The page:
The Hebrew word translated “to move” in this verse has a connotation of violent persistence. It is almost as if the Holy Spirit had to beat Samson into action, so that he could begin to accomplish his purpose in life.

We tend to think of Samson as a “man of action,” with all his exploits – single-handedly slaying large numbers of Philistines, rounding up animals and setting them on fire, carrying off the doors of a city’s gate, fighting a lion, carousing with loose women, making up riddles, and generally causing mischief. However, the fact is, Samson was something of a sluggard when it came to getting down to the Lord’s business. For in addition to his battles, he is also seen wandering off the path into a vineyard, lounging about at a feast, dwelling idly atop a mountain, and dozing on Delilah’s lap while God’s enemies plotted his capture just outside. In fact, once, after avenging himself of a personal insult, he decided to simply call it quits.

And Samson said unto them, Though ye have done this, yet will I be avenged of you, and after that I will cease.

Judges 15:7 (emphasis added)

You may have head the old expression, “Idle hands are the devil’s workshop.” God made man to work and be productive. Even the plain revelation of His Law highlighted this fact:

Six days shalt thou labour, and do all thy work:

Exodus 20:9

The Bible contains numerous warnings against idleness and laziness.

The soul of the sluggard desireth, and [hath] nothing: but the soul of the diligent shall be made fat.

Proverbs 13:4

The principle of hard work is highlighted as a Christian ethic in the New Testament as well.

Not slothful in business; fervent in spirit; serving the Lord;

Romans 12:11

As Christians we have divine callings upon our lives, every bit as much as Samson did, although certainly not the same one. Staying busy accomplishes a multifaceted purpose: It keeps us from lapsing into sin through inactivity; it brings blessings into our lives; and it glorifies the Lord.

The Right Kind of Rejoicing in Marriage

October 5, 2012 at 9:58 am | Posted in Biblical Marriage, I Corinthians | 8 Comments
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Charity…

…[r]ejoiceth not in iniquity, but rejoiceth in the truth;

I Corinthians 13:6

Charity is agape love. It is “Christian” love. Within the context of marriage it is self-sacrificing love, active love, love-in-motion, Christ-like love. It is a decision to treat your spouse right, even when you do not feel right about your spouse. It is a giving of yourself for your spouse with two main goals in view:

1. That your spouse receives grace and mercy.
2. That your spouse is directed more toward righteousness (toward conformity to Christ).

There is a meeting point where grace and mercy intersect with righteousness, so that loyalty between spouses is “true” loyalty: a looking-out for the greater good. The greater good is, first of all, the good of Christ, Who is illustrated and advertised by Christian marriage. Second, it is the good of the other spouse, who can not be allowed to rejoice in iniquity.

There are two different words for “rejoiceth” in I Corinthians 13:6. Chairo is singular rejoicing. It is focused on the joy that the one who rejoices receives from an event. Sygchairo (pronounced “SOOG – high-ro”) is the second “rejoiceth,” and it is focused on rejoicing together. Sygchairo is the kind of joy that grabs all the people around you – or whoever is available – and is expected to be contagious.

In I Corinthians 13:5 we saw that love in marriage is supposed to be merciful. It doesn’t assume evil. Now we see that when it is disappointed and finds evil anyway, it does not rejoice. It does not even secretly rejoice (rejoice alone) with the satisfaction of being proven “right.”

In marriage we should never be happy about iniquity. Our own iniquity and any iniquity on the part of our spouse ought to be detested and dealt with lovingly but seriously. Therefore, rejoicing alone in marriage is a potentially dangerous thing. A warning sign should pop up when there is something you rejoice over without a desire to share it with your spouse. And a double warning sign should appear if your rejoicing over something is dependent upon your spouse not rejoicing over it together with you. If these things occur, the thing you are rejoicing over is almost certainly iniquity.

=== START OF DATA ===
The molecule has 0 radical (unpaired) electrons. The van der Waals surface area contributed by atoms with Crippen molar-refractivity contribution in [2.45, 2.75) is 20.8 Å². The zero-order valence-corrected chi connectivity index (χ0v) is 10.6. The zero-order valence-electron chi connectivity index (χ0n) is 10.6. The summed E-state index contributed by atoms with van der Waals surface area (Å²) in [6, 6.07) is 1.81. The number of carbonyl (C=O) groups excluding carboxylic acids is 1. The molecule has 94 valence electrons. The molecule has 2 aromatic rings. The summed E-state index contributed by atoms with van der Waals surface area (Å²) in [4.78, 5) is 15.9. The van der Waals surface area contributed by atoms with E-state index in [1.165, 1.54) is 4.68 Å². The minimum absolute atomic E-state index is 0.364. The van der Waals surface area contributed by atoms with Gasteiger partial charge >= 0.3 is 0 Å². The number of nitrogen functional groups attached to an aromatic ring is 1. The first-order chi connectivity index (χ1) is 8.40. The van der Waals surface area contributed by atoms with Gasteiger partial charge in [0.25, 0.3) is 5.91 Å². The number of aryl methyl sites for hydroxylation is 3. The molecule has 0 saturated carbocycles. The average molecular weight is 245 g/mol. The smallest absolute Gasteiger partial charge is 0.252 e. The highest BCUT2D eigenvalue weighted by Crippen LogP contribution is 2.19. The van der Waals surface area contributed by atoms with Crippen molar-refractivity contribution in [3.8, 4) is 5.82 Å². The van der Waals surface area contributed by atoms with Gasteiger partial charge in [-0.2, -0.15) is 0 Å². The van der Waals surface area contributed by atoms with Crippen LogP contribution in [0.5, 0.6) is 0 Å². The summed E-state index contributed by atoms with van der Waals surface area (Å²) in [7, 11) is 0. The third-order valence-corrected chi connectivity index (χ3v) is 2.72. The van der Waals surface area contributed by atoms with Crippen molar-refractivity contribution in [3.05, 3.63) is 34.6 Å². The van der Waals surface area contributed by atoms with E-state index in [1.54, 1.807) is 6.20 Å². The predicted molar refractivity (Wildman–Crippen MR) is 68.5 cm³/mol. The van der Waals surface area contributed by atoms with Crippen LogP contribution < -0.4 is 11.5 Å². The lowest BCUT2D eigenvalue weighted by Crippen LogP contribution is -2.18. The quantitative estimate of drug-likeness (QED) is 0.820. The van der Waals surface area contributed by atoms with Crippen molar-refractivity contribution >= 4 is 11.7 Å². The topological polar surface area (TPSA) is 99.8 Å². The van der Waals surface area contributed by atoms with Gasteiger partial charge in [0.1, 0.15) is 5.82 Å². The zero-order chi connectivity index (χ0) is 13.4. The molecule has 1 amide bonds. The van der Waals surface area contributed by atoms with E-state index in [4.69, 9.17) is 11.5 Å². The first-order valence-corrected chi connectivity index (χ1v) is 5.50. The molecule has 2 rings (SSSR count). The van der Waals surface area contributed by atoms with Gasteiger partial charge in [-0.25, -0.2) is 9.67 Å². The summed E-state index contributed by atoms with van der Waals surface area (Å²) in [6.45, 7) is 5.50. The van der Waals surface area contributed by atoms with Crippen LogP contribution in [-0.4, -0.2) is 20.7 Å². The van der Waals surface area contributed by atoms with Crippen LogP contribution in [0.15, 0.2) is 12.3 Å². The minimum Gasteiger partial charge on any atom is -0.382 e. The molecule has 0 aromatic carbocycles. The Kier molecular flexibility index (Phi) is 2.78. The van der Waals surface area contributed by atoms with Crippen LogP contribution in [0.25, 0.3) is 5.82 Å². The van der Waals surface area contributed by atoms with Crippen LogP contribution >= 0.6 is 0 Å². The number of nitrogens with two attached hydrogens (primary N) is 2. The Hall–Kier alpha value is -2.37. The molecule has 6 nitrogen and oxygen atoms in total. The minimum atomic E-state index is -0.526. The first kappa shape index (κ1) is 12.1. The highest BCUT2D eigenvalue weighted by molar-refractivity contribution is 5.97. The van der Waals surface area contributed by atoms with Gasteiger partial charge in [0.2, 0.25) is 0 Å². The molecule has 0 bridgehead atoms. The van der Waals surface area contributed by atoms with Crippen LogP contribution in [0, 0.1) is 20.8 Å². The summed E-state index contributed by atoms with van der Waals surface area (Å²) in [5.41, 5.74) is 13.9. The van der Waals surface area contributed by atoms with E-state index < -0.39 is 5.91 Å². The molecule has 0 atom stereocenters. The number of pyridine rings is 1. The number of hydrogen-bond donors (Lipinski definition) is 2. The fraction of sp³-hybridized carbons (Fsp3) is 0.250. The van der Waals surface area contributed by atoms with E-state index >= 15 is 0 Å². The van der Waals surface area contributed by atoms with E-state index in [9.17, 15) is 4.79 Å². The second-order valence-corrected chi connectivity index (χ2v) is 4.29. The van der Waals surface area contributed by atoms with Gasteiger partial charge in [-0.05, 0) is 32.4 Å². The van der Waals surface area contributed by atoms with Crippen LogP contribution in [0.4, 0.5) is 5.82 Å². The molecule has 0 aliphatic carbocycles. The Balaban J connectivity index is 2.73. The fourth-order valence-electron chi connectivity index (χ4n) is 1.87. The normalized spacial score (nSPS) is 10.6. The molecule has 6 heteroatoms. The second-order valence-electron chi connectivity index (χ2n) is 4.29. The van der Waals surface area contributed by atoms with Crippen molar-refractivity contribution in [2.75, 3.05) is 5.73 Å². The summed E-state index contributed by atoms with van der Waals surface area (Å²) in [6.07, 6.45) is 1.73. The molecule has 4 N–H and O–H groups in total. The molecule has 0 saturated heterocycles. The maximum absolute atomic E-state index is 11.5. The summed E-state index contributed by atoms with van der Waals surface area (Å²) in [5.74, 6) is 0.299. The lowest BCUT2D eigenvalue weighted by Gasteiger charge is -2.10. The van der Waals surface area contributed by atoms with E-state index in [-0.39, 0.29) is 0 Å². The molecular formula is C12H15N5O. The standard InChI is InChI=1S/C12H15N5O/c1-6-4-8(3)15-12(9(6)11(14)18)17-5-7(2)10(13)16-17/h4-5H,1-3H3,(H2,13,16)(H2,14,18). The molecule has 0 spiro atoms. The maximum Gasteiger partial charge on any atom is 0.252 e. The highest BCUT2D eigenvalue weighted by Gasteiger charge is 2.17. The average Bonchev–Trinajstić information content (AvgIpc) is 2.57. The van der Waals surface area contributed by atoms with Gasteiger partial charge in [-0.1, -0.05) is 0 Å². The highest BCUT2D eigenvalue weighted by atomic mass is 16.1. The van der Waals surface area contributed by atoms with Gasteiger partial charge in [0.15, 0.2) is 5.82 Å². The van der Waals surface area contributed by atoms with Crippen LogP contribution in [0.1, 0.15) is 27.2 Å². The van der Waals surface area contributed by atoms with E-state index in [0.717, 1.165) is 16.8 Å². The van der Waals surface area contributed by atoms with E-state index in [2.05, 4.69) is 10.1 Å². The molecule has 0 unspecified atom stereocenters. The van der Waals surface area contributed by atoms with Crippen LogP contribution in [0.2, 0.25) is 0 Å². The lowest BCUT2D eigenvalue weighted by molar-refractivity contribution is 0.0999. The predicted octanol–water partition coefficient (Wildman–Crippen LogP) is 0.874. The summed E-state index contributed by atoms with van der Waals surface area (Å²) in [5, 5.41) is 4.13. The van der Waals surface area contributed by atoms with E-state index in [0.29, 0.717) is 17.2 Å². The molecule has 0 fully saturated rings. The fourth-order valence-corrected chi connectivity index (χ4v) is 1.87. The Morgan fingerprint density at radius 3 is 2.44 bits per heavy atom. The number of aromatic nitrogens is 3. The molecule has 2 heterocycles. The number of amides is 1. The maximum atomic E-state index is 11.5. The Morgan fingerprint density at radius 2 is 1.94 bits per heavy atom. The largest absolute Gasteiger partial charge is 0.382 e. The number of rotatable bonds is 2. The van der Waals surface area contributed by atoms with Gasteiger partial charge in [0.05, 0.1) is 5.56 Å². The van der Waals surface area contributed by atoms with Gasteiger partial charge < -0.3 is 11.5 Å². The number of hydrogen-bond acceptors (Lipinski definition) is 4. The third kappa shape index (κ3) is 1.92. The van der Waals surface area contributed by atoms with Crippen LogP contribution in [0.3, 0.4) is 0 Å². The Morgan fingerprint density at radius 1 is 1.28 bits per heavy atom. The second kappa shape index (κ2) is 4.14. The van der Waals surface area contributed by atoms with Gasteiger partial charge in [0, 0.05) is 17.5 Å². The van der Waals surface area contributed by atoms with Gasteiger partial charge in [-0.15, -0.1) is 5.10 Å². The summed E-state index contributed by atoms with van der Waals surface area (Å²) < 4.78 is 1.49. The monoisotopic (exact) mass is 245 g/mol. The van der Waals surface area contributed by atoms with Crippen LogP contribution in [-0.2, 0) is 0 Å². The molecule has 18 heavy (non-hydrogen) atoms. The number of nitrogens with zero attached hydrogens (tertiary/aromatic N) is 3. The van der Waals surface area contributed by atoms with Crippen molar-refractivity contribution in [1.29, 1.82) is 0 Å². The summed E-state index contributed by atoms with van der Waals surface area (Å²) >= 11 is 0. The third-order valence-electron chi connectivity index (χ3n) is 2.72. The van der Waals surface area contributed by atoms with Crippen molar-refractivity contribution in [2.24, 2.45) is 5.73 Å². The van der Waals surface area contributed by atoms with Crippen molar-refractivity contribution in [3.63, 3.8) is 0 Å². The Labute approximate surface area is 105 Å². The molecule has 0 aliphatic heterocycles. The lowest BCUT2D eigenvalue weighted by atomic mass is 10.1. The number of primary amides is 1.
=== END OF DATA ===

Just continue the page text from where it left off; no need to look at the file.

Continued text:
This might seem elementary, because we would obviously expect that if Christian love in marriage does not rejoice in iniquity, it must rejoice instead in righteousness or at least goodness of some sort. But that is not what I Corinthians 13:6 says. It says true Christian love rejoices in the truth. It rejoices together in the truth because the truth is not being hidden. It rejoices in authenticity or genuineness. And since “the truth” is just that – actual objective reality – both spouses can experience it and enjoy it.

“Honey, I had a great day today [leaving out the detail that I won $800 at the casino].” That’s not real love because one person is rejoicing in iniquity.

“Honey, I love you and I don’t want to assume the worst, but someone told me they saw you at the casino today.” That’s not rejoicing yet, but if it results in the truth coming out and forgiven sin and a turning to more truth, then it will be rejoicing together.

God loves truth. As married couples we are supposed to be a picture of Christ and His love for the Church. Christ’s love is not a pampering love. It is a perfecting love. It is not interested in iniquity or falsehoods. It is interested in real genuine authentic sanctification (in which, by the way, there is real joy).

So we, being many, are one body in Christ, and every one members one of another.

Romans 12:5

This verse is about the Church, but apply it to marriage. My spouse and I, as a married couple, being one flesh, are members one of another.

Let love be without dissimulation. Abhor that which is evil; cleave to that which is good.

Romans 12:9

Love is not hypocritical – it’s not hiding and pretending and covering up. That’s what sin did in Eden – it cost the man and his wife their “unashamedness” – their freedom to be uncovered with each other. God tells us to abhor iniquity. Don’t rejoice in it. Rejoice in truth, and rejoice in the Truth. Jesus is Truth personified. Our marriages can’t be about rejoicing in iniquity and rejoicing in Christ at the same time.